PERTE, John (by 1514-49/51).

Published in The History of Parliament: the House of Commons 1509-1558, ed. S.T. Bindoff, 1982
Available from Boydell and Brewer




Family and Education

b. by 1514, s. of John Perte of Tewkesbury, Glos. m. Anne, da. of Edward Tyndale of Pull Court, Worcs., at least 1s.2

Offices Held

Bailiff, Tewkesbury abbey’s manors of Burnett, Som. and Pull, Worcs. by 1535; jt. auditor, ct. augmentations, all woods 16 Apr. 1545-d., jt. (with Matthew Herbert and later with William Wightman) receiver, S. Wales by 1547-d., auditor, N. Wales by 1547-d., woodward, S. Wales temp. Edw. VI; jt. bailiff, manor of Hartbury, Glos. 27 Apr. 1546- d.; servant of Thomas Seymour, Baron Seymour of Sudeley by 1549.3


The Commons Journal records that on 9 Jan. 1549 a bill for hats and caps was committed after its second reading to ‘Mr. Perte etc.’. This is the only evidence that the Parliament then in session included a Member of that name. His identification with John Perte, an official in the court of augmentations, presupposes that Perte must have died before the end of 1551, when the revised list of Members of the Parliament was drawn up, and in all probability that he was legally qualified, as Members to whom bills were committed customarily were. Although Perte’s name has not been found in the records of any inn of court, his enjoyment of the style ‘esquire’ implies that he was a trained lawyer. The date of his death is also a matter of inference from somewhat confusing evidence. He was alive in the spring of 1549 but dead by 3 May 1553, when property which he had leased in Middlesex was sold by the crown. Between these dates there are to be found mentions of him in the report on the financial courts submitted at the end of 1552 and in another of 1 Sept. 1552 by the pension commissioners for Gloucestershire, stating that he had died in the August of the sixth year of Edward VI, that is, August 1552. Although the references in the first of these documents could have followed, and not preceded, his death, those in the second cannot be reconciled with his omission from the Members present during the final session of the Parliament, which ended on 15 Apr. 1552. In the absence of any discoverable namesake with whom he may have been confused, it appears likely that the regnal year is mistaken, the ‘vi’ perhaps being an error for ‘iv’, and that Perte was replaced in the Commons by 1551.4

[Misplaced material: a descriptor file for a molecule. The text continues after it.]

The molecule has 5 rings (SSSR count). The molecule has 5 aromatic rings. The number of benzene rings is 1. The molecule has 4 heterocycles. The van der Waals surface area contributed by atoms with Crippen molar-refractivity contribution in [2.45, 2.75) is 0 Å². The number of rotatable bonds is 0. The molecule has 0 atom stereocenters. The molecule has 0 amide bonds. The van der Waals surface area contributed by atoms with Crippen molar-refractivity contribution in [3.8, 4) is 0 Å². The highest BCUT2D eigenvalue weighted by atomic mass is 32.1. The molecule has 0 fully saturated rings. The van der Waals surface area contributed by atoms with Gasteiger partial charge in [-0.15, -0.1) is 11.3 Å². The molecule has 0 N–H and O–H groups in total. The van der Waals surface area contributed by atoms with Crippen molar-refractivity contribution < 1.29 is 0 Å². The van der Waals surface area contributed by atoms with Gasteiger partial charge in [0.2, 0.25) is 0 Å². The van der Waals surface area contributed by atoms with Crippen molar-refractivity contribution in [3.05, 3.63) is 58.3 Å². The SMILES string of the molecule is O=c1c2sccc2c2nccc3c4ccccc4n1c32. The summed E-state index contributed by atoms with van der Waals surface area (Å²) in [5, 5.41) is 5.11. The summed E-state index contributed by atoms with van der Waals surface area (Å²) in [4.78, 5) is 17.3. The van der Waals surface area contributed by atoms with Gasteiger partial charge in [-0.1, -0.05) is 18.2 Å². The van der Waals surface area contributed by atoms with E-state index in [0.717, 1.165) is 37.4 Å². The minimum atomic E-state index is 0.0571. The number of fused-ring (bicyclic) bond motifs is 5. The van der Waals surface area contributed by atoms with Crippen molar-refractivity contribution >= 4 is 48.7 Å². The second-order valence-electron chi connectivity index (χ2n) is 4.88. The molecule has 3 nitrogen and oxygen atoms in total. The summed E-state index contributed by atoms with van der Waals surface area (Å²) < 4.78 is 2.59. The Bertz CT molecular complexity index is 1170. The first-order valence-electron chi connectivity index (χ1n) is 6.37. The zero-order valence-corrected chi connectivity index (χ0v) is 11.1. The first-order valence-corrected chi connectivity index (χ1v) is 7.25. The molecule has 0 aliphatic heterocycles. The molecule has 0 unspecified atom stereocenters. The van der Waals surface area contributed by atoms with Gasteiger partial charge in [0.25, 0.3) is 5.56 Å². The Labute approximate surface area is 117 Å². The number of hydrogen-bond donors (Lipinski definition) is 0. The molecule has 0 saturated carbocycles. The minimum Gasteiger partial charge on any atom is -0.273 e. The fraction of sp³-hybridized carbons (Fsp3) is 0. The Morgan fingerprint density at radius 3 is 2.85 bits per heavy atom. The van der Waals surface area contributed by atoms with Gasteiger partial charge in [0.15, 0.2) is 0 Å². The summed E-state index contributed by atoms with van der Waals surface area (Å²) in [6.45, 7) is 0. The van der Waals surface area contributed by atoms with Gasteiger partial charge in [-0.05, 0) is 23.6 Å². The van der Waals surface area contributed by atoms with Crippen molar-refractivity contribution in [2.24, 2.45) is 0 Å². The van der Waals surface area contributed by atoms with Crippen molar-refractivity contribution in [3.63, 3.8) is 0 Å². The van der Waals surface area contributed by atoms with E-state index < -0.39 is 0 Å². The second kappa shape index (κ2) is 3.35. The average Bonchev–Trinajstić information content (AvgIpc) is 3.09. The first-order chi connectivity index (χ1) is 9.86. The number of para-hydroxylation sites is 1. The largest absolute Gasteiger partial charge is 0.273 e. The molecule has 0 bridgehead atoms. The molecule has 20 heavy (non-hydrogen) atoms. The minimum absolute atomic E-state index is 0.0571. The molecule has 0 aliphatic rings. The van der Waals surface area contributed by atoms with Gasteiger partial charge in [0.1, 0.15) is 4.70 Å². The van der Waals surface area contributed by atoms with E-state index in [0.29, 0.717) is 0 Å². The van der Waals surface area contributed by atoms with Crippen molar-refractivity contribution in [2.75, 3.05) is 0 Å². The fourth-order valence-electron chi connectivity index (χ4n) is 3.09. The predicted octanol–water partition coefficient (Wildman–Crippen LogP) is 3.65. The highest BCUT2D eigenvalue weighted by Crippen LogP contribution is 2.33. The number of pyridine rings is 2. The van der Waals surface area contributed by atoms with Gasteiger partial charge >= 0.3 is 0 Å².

Perte was of Gloucestershire origin and could claim gentle birth. Nothing is known about his upbringing or early career save for his receipt of a small legacy on the death of his father in 1523. The father is said to have been an official in the service of Tewkesbury abbey, but this may be to confuse father and son, as Perte had himself entered the abbey’s service by 1535 and he married one of the daughters of the abbey’s steward: he was also in receipt of an annuity from Winchcombe abbey, Gloucestershire. His services were presumably retained by the crown after the Dissolution, as were his father-in-law’s, and in 1544 he signed a receipt of expenses incurred by some soldiers going with the King to France. In the same year he was party to several land transactions involving gentlemen of the west country; in March Maurice Denys sold to him the ex-Augustinian friary in Bristol, which Perte soon resold, and in June William Sharington conveyed to him and Henry Brouncker a manor in Berkshire.5

Perte’s appointment, at the same time as a brother-in-law’s, to the court of augmentations in 1545 may have been connected with his introduction to Queen Catherine Parr, whose accounts he was helping Anthony Bourchier to audit two years later, and to Catherine’s last husband Thomas, Baron Seymour of Sudeley, who leased to him the site of the ‘clerks’ at Offley in Hertfordshire. It was doubtless to one or other of these patrons that Perte owed his election to the Parliament of 1547; he probably sat for a borough in Wiltshire (the returns for all of them being lost), where the couple’s influence was extensive. After Seymour’s fall Perte was one of his servants recommended to the Protector Somerset by (Sir) Hugh Paulet and John Berwick as suitable to enter the Protector’s service, but with what result is unknown. His widow was to marry William Clerke, another of the men so recommended, and his brother-in-law Thomas Tyndale replaced him as the auditor in the court of augmentations for North Wales.6

Ref Volumes: 1509-1558

Authors: P. S. Edwards / A. D.K. Hawkyard


  • 1. Did not serve for the full duration of the Parliament; CJ, i. 6.
  • 2. Date of birth estimated from first two appointments Worcester consist. ct. wills 1523; B. W. Greenfield, Gen. Fam. of Tyndale (1843) no pagination; PCC 9 Spence.
  • 3. Val. Eccles. ii. 475, 480; W. C. Richardson, Ct. Augmentations. 110, 281, 494; LP Hen. VIII, xx, xxi; HMC Bath, iv. 109.
  • 4. CJ, i. 6; CPR, 1553, p. 170; Rep. Roy. Comm. of 1552 (Archs. of Brit. Hist. and Culture iii), 49, 61, 63; Bristol and Glos. Arch. Soc. Trans. xlix. 119, 120; LP Hen. VIII, xxi; Vis. Glos. (Harl. Soc. xxi). 170; CPR, 1553, p. 119.
  • 5. Worcester consist. ct. wills 1523; Bristol and Glos. Arch. Soc. Trans. xlix. 119, 120; lix. 248; LP Hen. VIII, xix.
  • 6. E163/12/17, nos. 31, 56; Bath mss, Seymour pprs. 9/245 ex inf. Julianna Marker; HMC Bath, iv. 109.